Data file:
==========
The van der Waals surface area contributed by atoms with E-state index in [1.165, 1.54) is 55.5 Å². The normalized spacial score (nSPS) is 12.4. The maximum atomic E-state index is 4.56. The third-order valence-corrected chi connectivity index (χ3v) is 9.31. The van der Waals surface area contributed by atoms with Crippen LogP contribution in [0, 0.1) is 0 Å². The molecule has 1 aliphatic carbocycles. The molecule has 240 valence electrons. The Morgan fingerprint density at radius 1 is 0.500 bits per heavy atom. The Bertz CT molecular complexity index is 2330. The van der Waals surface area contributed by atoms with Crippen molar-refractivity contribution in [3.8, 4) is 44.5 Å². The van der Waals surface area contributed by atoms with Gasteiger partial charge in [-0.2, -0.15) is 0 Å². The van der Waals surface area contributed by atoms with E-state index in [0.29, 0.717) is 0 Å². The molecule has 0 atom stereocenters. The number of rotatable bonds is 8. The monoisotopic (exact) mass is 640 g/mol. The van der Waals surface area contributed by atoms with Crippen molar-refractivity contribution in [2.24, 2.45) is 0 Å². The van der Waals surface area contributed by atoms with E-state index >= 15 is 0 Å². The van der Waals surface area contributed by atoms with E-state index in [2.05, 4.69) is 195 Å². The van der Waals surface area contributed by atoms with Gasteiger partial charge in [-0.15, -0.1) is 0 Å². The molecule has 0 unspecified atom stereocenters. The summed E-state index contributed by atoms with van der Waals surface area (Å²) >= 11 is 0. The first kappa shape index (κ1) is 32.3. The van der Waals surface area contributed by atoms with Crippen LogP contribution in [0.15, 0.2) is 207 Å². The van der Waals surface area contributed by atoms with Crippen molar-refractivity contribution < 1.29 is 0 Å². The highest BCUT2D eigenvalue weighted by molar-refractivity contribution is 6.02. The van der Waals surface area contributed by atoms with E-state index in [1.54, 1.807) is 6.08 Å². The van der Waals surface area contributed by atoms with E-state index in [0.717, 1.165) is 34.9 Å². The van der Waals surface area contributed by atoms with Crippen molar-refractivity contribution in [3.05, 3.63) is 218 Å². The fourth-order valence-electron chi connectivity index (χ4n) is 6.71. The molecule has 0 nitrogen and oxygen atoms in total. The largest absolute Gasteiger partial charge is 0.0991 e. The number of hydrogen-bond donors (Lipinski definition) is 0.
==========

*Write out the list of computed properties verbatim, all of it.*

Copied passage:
The van der Waals surface area contributed by atoms with E-state index in [1.165, 1.54) is 55.5 Å². The normalized spacial score (nSPS) is 12.4. The maximum atomic E-state index is 4.56. The third-order valence-corrected chi connectivity index (χ3v) is 9.31. The van der Waals surface area contributed by atoms with Crippen LogP contribution in [0, 0.1) is 0 Å². The molecule has 1 aliphatic carbocycles. The molecule has 240 valence electrons. The Morgan fingerprint density at radius 1 is 0.500 bits per heavy atom. The Bertz CT molecular complexity index is 2330. The van der Waals surface area contributed by atoms with Crippen molar-refractivity contribution in [3.8, 4) is 44.5 Å². The van der Waals surface area contributed by atoms with Gasteiger partial charge in [-0.2, -0.15) is 0 Å². The van der Waals surface area contributed by atoms with E-state index in [0.29, 0.717) is 0 Å². The molecule has 0 atom stereocenters. The number of rotatable bonds is 8. The monoisotopic (exact) mass is 640 g/mol. The van der Waals surface area contributed by atoms with Crippen molar-refractivity contribution in [2.24, 2.45) is 0 Å². The van der Waals surface area contributed by atoms with E-state index >= 15 is 0 Å². The van der Waals surface area contributed by atoms with E-state index in [2.05, 4.69) is 195 Å². The van der Waals surface area contributed by atoms with Gasteiger partial charge in [-0.15, -0.1) is 0 Å². The molecule has 0 unspecified atom stereocenters. The summed E-state index contributed by atoms with van der Waals surface area (Å²) >= 11 is 0. The first kappa shape index (κ1) is 32.3. The van der Waals surface area contributed by atoms with Crippen LogP contribution in [0.15, 0.2) is 207 Å². The van der Waals surface area contributed by atoms with Crippen molar-refractivity contribution < 1.29 is 0 Å². The highest BCUT2D eigenvalue weighted by molar-refractivity contribution is 6.02. The van der Waals surface area contributed by atoms with E-state index in [1.54, 1.807) is 6.08 Å². The van der Waals surface area contributed by atoms with E-state index in [0.717, 1.165) is 34.9 Å². The van der Waals surface area contributed by atoms with Crippen molar-refractivity contribution in [3.05, 3.63) is 218 Å². The fourth-order valence-electron chi connectivity index (χ4n) is 6.71. The molecule has 0 nitrogen and oxygen atoms in total. The largest absolute Gasteiger partial charge is 0.0991 e. The number of hydrogen-bond donors (Lipinski definition) is 0.